The interaction and propagation of anti-B mesons with light mesons, N and Delta baryons is studied within a unitarized approach based on effective models that are compatible with chiral and heavy-quark symmetries. We find several heavy-quark spin doublets in the open-bottom sectors, where anti-B and anti-B* mesons are present. In the meson sector we find several resonant states, among them, a B0 and a B1 with masses 5530 MeV and 5579 MeV as well as Bs0* and Bs1* narrow states at 5748 MeV and 5799 MeV, respectively. They form two doublets with no experimental identification yet, the first one being the bottom counterpart of the D0(2400) and D1(2430) states, and the second bottom doublet associated to the ubiquitous Ds0* (2317) and the Ds1 (2460). In the baryon sector, several Lambda_b and Sigma_b doublets are identified, among them the one given by the experimental Lambda_b(5910) and Lambda*_b(5921). Moreover, one of our states, the Sigma_b*(5904), turns out to be the bottom counterpart of the Sigma*(1670) and Sigma_c*(2549), which is a case for discovery. We finally analyze different transport coefficients for the anti-B meson in hot matter, such as formed in heavy-ion collisions at RHIC and LHC. For RHIC/LHC energies, the main contribution to the coefficients comes from the interaction of anti-B mesons with pions. However, we also include the effects of baryonic density which might be sizable at temperatures T < 100 MeV, as the chemical potential is expected to increase in the last stages of the expansion. We conclude that although the relaxation time decreases with larger baryonic densities, the anti-B meson does not thermalize at RHIC/LHC energies, representing an ideal probe for the initial bottom distribution.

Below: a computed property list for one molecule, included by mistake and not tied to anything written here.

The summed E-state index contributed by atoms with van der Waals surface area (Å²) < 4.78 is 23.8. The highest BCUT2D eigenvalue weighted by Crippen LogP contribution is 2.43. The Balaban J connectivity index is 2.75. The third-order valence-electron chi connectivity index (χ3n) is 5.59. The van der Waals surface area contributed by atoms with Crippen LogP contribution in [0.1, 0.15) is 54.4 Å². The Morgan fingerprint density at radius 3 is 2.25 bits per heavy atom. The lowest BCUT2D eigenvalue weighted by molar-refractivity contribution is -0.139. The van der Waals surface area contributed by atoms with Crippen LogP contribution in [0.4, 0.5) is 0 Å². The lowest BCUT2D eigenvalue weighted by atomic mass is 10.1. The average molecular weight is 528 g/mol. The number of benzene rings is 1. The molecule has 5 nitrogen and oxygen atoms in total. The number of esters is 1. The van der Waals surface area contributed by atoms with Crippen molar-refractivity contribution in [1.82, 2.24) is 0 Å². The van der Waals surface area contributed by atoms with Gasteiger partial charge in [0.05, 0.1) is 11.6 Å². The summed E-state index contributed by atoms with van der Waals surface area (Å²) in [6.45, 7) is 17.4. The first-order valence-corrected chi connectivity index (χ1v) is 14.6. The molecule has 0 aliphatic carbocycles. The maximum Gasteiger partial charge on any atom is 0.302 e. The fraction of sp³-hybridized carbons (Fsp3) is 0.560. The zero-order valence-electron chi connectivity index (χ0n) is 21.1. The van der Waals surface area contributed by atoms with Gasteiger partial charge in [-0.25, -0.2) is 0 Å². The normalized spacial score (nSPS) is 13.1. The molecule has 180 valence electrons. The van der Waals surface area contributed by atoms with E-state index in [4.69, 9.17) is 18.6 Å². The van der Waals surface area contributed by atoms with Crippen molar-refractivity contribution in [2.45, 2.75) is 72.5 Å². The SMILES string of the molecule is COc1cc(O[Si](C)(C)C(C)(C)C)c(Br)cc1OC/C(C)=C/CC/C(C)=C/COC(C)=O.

Abstract:
Hydrodynamic fluctuations have been studied in a wide variety of physical, chemical, and biological phenomena in the past decade. In high energy heavy ion collisions, there will be intrinsic fluctuations even if the initial conditions are fixed. Fluctuations will be greatly enhanced if the trajectory in the plane of temperature versus chemical potential passes near a critical point. We construct a model for the thermal conductivity which diverges at the critical point with the correct critical exponents, and use it in a simple illustrative model of a heavy ion collision. The proton correlation function is sensitive to the presence of the critical point.